SOTN Editor’s Note: Grand theft now seems to be acceptable when ‘blessed’ startup corporations do it on a really grand scale. We’re talking about billions of dollars of investor’s capital that will go completely unaccounted for before this so-called venture goes public.
WeWork’s Flamboyant CEO Sees Net Worth Crash From $14 Billion To $3 Billion Amid IPO Debacle
The ‘We’ Company founder Adam Neumann has had a terrible run this month, and while it’s hard to feel bad for a billionaire, Neumann has seen his net worth plunge to just a fraction of what it was just one week ago.
On Wednesday, the value of WeWork plunged to a new low of $15 billion, less than one-third of the $47 billion the startup was valued at during its most recent private funding round. Meanwhile, Neumann has watched the value of his 22% stake in the company he founded plunge from $14 billion to just $3 billion. That’s not high enough to earn a place in Bloomberg’s ranking of the world’s 500 richest people.
The prospects for WeWork’s IPO started sinking with a flurry of reports that started with WSJ reporting late last week that the company was considering taking the company public at a valuation of between $20 billion and $30 billion.
Its valuation has only continued to sink.
“Regulatory filings show that early investor Fidelity Investments cut its valuation on We Co. to $18.3 billion in March, well before Wall Street began to scale back its own expectations for an IPO. The predicted valuation is now as low as $15 billion, according to people with knowledge of the matter.”
According to Bloomberg the company’s valuation has shrunk as investors have gotten cold feet about a planned WeWork IPO. Some of the factors that have spooked investors include: its unusual corporate structure and other governance issues, as well as concerns that the company might never become profitable.
Moreover, investors are skeptical about Neumann’s leadership, and are concerned that he has been using WeWork as a personal piggy bank. The founder and CEO was recently forced to reimburse his company for a $5.9 million fee that the company paid to him for rights to its name.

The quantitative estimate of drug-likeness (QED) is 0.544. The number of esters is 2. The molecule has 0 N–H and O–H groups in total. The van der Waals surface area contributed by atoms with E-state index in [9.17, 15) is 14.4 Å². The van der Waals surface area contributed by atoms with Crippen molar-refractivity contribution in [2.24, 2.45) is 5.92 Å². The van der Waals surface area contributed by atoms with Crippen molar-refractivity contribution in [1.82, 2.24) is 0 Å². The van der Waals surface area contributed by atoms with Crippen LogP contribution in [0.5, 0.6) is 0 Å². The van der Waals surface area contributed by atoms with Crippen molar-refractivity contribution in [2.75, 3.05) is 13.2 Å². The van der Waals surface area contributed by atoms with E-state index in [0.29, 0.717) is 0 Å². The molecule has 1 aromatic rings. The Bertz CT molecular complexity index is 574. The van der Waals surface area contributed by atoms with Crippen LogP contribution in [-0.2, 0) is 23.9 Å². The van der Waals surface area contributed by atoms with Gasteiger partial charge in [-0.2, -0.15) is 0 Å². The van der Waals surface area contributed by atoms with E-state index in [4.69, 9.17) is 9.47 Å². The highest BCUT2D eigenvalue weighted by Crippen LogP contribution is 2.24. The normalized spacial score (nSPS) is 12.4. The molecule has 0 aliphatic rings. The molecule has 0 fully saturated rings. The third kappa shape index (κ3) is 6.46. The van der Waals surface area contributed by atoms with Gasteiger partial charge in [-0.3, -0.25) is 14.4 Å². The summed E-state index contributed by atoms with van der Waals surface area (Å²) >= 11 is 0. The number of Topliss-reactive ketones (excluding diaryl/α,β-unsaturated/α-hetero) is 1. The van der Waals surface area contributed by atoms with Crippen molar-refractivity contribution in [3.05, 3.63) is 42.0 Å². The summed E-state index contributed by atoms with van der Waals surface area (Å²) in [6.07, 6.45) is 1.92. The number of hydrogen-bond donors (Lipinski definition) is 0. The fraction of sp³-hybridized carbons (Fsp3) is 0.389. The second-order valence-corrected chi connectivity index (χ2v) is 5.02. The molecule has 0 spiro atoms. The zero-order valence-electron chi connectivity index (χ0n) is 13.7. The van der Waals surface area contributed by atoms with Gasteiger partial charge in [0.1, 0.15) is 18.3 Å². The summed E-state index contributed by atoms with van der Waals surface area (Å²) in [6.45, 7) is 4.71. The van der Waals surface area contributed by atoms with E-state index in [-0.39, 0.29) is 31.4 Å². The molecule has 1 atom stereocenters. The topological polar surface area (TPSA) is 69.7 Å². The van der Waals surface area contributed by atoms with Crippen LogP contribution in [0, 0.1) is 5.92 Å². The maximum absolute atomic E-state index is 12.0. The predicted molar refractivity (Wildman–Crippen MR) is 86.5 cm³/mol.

Also, Neumann has been criticized for borrowing hundreds of millions of dollars to buy buildings, then leasing them back to his own company, and for selling some of his stake ahead of the deal.
Neumann moved to New York after spending five years in the Israeli Navy. In 2002, he enrolled in Baruch College, where he studied marketing and entrepreneurship. After a couple of failed product launches, including a women’s shoe line and baby pants with built in knee pads, he dropped out of school to pursue his entrepreneurial ambitions full time.
WeWork was founded by Neumann and Miguel McKelvey a decade ago, after the two got the idea for the company after sharing an office space in Brooklyn. Both founders shared a background of living and working in communal spaces; Neumann spent part of his childhood on a Kibbutz, while McKelvey grew up on a commune in Oregon.
Since its founding, WeWork has raised more than $12 billion and opened locations in more than 100 cities. During a 2017 interview with Israeli newspaper Haaretz, Neumann said that he viewed WeWork as a ‘kind of capitalist kibbutz’.
The latest news about Neumann’s fortune prompted a flurry of twitter wits to weigh in, perhaps to inspire investors like Soft Bank, which have lost billions of dollars thanks to their WeWork stake.
When your paper net worth was $14B versus when it’s a meager $3B pic.twitter.com/jnZRZXk5uO
— Hipster (@Hipster_Trader) September 11, 2019